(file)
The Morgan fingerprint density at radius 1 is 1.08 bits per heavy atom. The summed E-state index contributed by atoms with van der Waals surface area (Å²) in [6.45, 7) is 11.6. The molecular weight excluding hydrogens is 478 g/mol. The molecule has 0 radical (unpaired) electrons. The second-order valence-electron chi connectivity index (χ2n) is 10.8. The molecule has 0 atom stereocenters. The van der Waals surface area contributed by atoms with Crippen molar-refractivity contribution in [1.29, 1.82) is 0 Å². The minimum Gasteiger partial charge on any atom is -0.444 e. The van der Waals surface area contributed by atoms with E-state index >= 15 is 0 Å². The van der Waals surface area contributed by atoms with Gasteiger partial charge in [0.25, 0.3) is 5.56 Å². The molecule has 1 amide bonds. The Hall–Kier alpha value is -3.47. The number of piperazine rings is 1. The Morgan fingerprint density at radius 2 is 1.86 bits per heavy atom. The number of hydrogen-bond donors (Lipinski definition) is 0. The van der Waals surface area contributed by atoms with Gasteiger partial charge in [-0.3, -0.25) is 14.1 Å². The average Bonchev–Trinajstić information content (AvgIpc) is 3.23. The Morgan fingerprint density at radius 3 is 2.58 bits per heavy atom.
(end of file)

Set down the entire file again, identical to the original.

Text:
The Morgan fingerprint density at radius 1 is 1.08 bits per heavy atom. The summed E-state index contributed by atoms with van der Waals surface area (Å²) in [6.45, 7) is 11.6. The molecular weight excluding hydrogens is 478 g/mol. The molecule has 0 radical (unpaired) electrons. The second-order valence-electron chi connectivity index (χ2n) is 10.8. The molecule has 0 atom stereocenters. The van der Waals surface area contributed by atoms with Crippen molar-refractivity contribution in [1.29, 1.82) is 0 Å². The minimum Gasteiger partial charge on any atom is -0.444 e. The van der Waals surface area contributed by atoms with E-state index >= 15 is 0 Å². The van der Waals surface area contributed by atoms with Gasteiger partial charge in [0.25, 0.3) is 5.56 Å². The molecule has 1 amide bonds. The Hall–Kier alpha value is -3.47. The number of piperazine rings is 1. The Morgan fingerprint density at radius 2 is 1.86 bits per heavy atom. The number of hydrogen-bond donors (Lipinski definition) is 0. The van der Waals surface area contributed by atoms with Gasteiger partial charge in [-0.3, -0.25) is 14.1 Å². The average Bonchev–Trinajstić information content (AvgIpc) is 3.23. The Morgan fingerprint density at radius 3 is 2.58 bits per heavy atom.